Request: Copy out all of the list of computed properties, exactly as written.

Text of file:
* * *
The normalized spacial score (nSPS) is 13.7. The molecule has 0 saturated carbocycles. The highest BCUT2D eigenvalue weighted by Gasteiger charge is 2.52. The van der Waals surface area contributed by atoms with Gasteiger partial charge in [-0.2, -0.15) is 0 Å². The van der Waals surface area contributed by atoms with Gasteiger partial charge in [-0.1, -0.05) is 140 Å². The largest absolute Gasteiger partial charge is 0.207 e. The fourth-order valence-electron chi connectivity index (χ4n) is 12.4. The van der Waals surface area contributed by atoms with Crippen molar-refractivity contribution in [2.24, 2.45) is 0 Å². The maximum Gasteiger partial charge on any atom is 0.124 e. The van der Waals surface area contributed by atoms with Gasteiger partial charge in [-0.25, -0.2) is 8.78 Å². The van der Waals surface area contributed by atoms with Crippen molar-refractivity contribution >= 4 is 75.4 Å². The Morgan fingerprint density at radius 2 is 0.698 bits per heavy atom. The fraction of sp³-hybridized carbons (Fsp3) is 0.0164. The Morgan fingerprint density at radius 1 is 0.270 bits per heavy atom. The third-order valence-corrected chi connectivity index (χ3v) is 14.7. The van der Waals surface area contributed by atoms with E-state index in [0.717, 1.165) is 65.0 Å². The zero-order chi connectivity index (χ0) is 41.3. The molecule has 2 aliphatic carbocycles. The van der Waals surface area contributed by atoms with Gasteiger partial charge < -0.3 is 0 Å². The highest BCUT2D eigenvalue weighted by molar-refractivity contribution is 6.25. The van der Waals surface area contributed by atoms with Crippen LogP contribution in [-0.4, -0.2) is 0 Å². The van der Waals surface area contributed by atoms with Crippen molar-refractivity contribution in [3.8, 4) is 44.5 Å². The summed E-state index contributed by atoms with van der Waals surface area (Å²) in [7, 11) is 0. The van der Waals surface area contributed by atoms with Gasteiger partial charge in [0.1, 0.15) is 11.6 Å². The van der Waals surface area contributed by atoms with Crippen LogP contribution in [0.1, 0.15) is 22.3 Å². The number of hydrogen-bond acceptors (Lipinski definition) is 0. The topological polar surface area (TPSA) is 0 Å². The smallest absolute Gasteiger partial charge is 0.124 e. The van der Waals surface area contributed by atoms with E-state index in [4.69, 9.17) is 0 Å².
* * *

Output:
The normalized spacial score (nSPS) is 13.7. The molecule has 0 saturated carbocycles. The highest BCUT2D eigenvalue weighted by Gasteiger charge is 2.52. The van der Waals surface area contributed by atoms with Gasteiger partial charge in [-0.2, -0.15) is 0 Å². The van der Waals surface area contributed by atoms with Gasteiger partial charge in [-0.1, -0.05) is 140 Å². The largest absolute Gasteiger partial charge is 0.207 e. The fourth-order valence-electron chi connectivity index (χ4n) is 12.4. The van der Waals surface area contributed by atoms with Crippen molar-refractivity contribution in [2.24, 2.45) is 0 Å². The maximum Gasteiger partial charge on any atom is 0.124 e. The van der Waals surface area contributed by atoms with Gasteiger partial charge in [-0.25, -0.2) is 8.78 Å². The van der Waals surface area contributed by atoms with Crippen molar-refractivity contribution >= 4 is 75.4 Å². The Morgan fingerprint density at radius 2 is 0.698 bits per heavy atom. The fraction of sp³-hybridized carbons (Fsp3) is 0.0164. The Morgan fingerprint density at radius 1 is 0.270 bits per heavy atom. The third-order valence-corrected chi connectivity index (χ3v) is 14.7. The van der Waals surface area contributed by atoms with E-state index in [0.717, 1.165) is 65.0 Å². The zero-order chi connectivity index (χ0) is 41.3. The molecule has 2 aliphatic carbocycles. The van der Waals surface area contributed by atoms with Gasteiger partial charge < -0.3 is 0 Å². The highest BCUT2D eigenvalue weighted by molar-refractivity contribution is 6.25. The van der Waals surface area contributed by atoms with Crippen LogP contribution in [-0.4, -0.2) is 0 Å². The van der Waals surface area contributed by atoms with Crippen molar-refractivity contribution in [3.8, 4) is 44.5 Å². The summed E-state index contributed by atoms with van der Waals surface area (Å²) in [7, 11) is 0. The van der Waals surface area contributed by atoms with Gasteiger partial charge in [0.1, 0.15) is 11.6 Å². The van der Waals surface area contributed by atoms with Crippen LogP contribution in [0.1, 0.15) is 22.3 Å². The number of hydrogen-bond acceptors (Lipinski definition) is 0. The topological polar surface area (TPSA) is 0 Å². The smallest absolute Gasteiger partial charge is 0.124 e. The van der Waals surface area contributed by atoms with E-state index in [4.69, 9.17) is 0 Å².